Role of Gastrointestinal Hormones in the Proliferation of Normal and Neoplastic Tissues

Robert P. Thomas, Mark R. Hellmich, Courtney M. Townsend, B. Mark Evers

Research output: Contribution to journalReview article

87 Scopus citations

Abstract

Gastrointestinal (GI) hormones are chemical messengers that regulate the physiological functions of the intestine and pancreas, including secretion, motility, absorption, and digestion. In addition to these well-defined physiological effects, GI hormones can stimulate proliferation of the nonneoplastic intestinal mucosa and pancreas. Furthermore, in an analogous fashion to breast and prostate cancer, certain GI cancers possess receptors for GI hormones; growth can be altered by administration of these hormones or by blocking their respective receptors. The GI hormones that affect proliferation, either stimulatory or inhibitory, include gastrin, cholecystokinin, gastrin-releasing peptide, neurotensin, peptide YY, glucagon-like peptide-2, and somatostatin. The effects of these peptides on normal and neoplastic GI tissues will be described. Also, future perspectives and potential therapeutic implications will be discussed.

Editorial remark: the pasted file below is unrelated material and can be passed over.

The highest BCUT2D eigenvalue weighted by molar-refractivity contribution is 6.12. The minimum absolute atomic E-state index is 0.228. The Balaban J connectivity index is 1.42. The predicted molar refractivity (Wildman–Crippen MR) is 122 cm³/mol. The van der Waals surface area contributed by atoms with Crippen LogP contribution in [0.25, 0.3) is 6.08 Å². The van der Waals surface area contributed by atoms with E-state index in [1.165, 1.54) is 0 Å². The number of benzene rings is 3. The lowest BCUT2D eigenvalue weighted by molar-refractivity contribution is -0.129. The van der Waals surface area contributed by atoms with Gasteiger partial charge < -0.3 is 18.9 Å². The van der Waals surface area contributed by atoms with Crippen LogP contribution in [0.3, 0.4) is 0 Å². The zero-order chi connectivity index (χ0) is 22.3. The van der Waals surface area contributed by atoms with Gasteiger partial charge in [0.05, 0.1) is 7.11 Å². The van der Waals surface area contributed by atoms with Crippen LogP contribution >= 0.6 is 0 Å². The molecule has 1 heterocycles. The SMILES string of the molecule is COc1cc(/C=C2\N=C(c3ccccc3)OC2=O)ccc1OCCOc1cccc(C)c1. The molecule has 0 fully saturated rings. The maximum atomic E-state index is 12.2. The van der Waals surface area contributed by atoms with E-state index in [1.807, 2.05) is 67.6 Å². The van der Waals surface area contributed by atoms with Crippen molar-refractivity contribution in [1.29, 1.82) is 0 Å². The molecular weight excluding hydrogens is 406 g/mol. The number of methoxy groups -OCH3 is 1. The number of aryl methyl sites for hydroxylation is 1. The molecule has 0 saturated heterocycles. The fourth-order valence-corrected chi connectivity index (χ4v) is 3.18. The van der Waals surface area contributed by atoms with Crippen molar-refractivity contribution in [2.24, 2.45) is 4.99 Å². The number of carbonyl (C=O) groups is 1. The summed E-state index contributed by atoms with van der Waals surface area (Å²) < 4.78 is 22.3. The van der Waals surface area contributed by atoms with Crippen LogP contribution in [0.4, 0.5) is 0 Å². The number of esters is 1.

Original languageEnglish (US)
Pages (from-to)571-599
Number of pages29
JournalEndocrine Reviews
Volume24
Issue number5
DOIs
StatePublished - Oct 1 2003

ASJC Scopus subject areas

  • Endocrinology, Diabetes and Metabolism
  • Endocrinology

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